Neagheen Homaifar, Ben Nelson, Stephen M. Kosslyn

pdf iconDownload PDF

pp. 277-292

It is a truism that with global markets, climate change, migration, and dozens of other interconnected systems, isolated communities no longer exist in the world. As part of its core mission, Minerva seeks to nurture “critical wisdom” to help our students effectively address global challenges. ...

read more

21. Multifaceted Acculturation: An Immersive, Community-Based Multicultural Education

Norian Caporale-Berkowitz, James Lyda

pdf iconDownload PDF

pp. 293-304

In contrast to most student bodies at U.S. colleges, Minerva does not have a majority enrollment of white American students who benefit from the inclusion of people of color, international students, and other minority groups. Rather, all students are international students and no one group is a majority. This is very much by design. ...

read more

22. Experiential Learning: The City as a Campus and Human Network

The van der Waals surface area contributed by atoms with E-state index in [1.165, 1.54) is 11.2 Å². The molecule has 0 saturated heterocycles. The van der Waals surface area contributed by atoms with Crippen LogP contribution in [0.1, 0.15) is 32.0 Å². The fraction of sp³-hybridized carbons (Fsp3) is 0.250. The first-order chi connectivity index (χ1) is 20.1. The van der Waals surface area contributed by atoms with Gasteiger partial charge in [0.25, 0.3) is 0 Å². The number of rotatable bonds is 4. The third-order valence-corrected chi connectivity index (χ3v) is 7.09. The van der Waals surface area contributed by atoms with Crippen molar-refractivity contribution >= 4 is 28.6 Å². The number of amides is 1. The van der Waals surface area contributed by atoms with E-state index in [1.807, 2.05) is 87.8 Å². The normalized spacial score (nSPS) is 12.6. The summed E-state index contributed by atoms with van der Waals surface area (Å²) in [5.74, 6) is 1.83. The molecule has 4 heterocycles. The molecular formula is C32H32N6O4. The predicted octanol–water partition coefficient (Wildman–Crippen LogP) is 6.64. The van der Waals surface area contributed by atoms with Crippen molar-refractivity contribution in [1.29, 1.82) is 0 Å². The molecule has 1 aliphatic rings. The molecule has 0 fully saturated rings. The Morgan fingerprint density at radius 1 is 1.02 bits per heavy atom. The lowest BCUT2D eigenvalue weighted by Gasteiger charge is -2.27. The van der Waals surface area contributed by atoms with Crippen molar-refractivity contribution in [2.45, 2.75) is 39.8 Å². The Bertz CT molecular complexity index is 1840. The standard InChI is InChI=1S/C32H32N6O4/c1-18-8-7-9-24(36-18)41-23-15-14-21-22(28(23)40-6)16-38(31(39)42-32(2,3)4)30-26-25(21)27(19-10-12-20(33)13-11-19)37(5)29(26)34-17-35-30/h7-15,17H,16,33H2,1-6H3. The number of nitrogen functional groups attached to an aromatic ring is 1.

Z. Mike Wang, Robin B. Goldberg

pdf iconDownload PDF

pp. 305-314

If you had an opportunity to build a new university from scratch today, where would you situate it? In a city or a suburb? In one location or multiple locations? In Palo Alto? New Haven? Cambridge? Shanghai? Washington, D.C? Why? In a world becoming increasingly flat (Friedman, 2005) and in which employers clamor for global experiences ...

read more

23. A Global Community by Design

Z. Mike Wang, Sultanna Krispil

pdf iconDownload PDF

pp. 315-326

It is 10:01 p.m. on a crisp Sunday night, September 28, 2014. The kitchen in “851” (the nickname given to the founding year residence hall) smells of a classic American breakfast. Fresh buttermilk biscuits, creamy cheddar scrambled eggs, hothouse tomatoes and avocados from the Ferry Building farmer’s market, and thick-cut bacon—lots of bacon. ...

read more

24. Mental Health Services in a Diverse, Twenty-First-Century University

James Lyda, Norian Caporale-Berkowitz

pdf iconDownload PDF

pp. 327-336